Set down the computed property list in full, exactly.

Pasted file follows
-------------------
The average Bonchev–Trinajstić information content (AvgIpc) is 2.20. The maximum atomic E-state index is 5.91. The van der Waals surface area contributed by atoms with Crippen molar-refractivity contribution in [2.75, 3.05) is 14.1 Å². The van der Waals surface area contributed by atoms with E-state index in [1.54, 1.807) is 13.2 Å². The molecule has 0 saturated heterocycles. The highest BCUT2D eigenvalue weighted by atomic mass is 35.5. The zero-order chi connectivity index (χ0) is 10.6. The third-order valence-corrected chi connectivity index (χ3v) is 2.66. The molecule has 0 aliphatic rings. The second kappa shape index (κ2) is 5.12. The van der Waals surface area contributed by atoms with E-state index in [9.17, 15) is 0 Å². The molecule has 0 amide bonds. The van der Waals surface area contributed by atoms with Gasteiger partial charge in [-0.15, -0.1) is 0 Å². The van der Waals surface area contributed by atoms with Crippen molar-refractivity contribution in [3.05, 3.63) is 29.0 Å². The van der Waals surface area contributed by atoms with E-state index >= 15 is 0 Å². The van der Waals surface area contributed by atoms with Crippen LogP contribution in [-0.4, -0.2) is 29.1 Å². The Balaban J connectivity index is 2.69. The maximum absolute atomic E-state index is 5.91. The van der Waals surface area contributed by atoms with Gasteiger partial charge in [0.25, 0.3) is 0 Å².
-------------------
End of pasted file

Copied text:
The average Bonchev–Trinajstić information content (AvgIpc) is 2.20. The maximum atomic E-state index is 5.91. The van der Waals surface area contributed by atoms with Crippen molar-refractivity contribution in [2.75, 3.05) is 14.1 Å². The van der Waals surface area contributed by atoms with E-state index in [1.54, 1.807) is 13.2 Å². The molecule has 0 saturated heterocycles. The highest BCUT2D eigenvalue weighted by atomic mass is 35.5. The zero-order chi connectivity index (χ0) is 10.6. The third-order valence-corrected chi connectivity index (χ3v) is 2.66. The molecule has 0 aliphatic rings. The second kappa shape index (κ2) is 5.12. The van der Waals surface area contributed by atoms with E-state index in [9.17, 15) is 0 Å². The molecule has 0 amide bonds. The van der Waals surface area contributed by atoms with Gasteiger partial charge in [-0.15, -0.1) is 0 Å². The van der Waals surface area contributed by atoms with Crippen molar-refractivity contribution in [3.05, 3.63) is 29.0 Å². The van der Waals surface area contributed by atoms with E-state index >= 15 is 0 Å². The van der Waals surface area contributed by atoms with Crippen LogP contribution in [-0.4, -0.2) is 29.1 Å². The Balaban J connectivity index is 2.69. The maximum absolute atomic E-state index is 5.91. The van der Waals surface area contributed by atoms with Gasteiger partial charge in [0.25, 0.3) is 0 Å².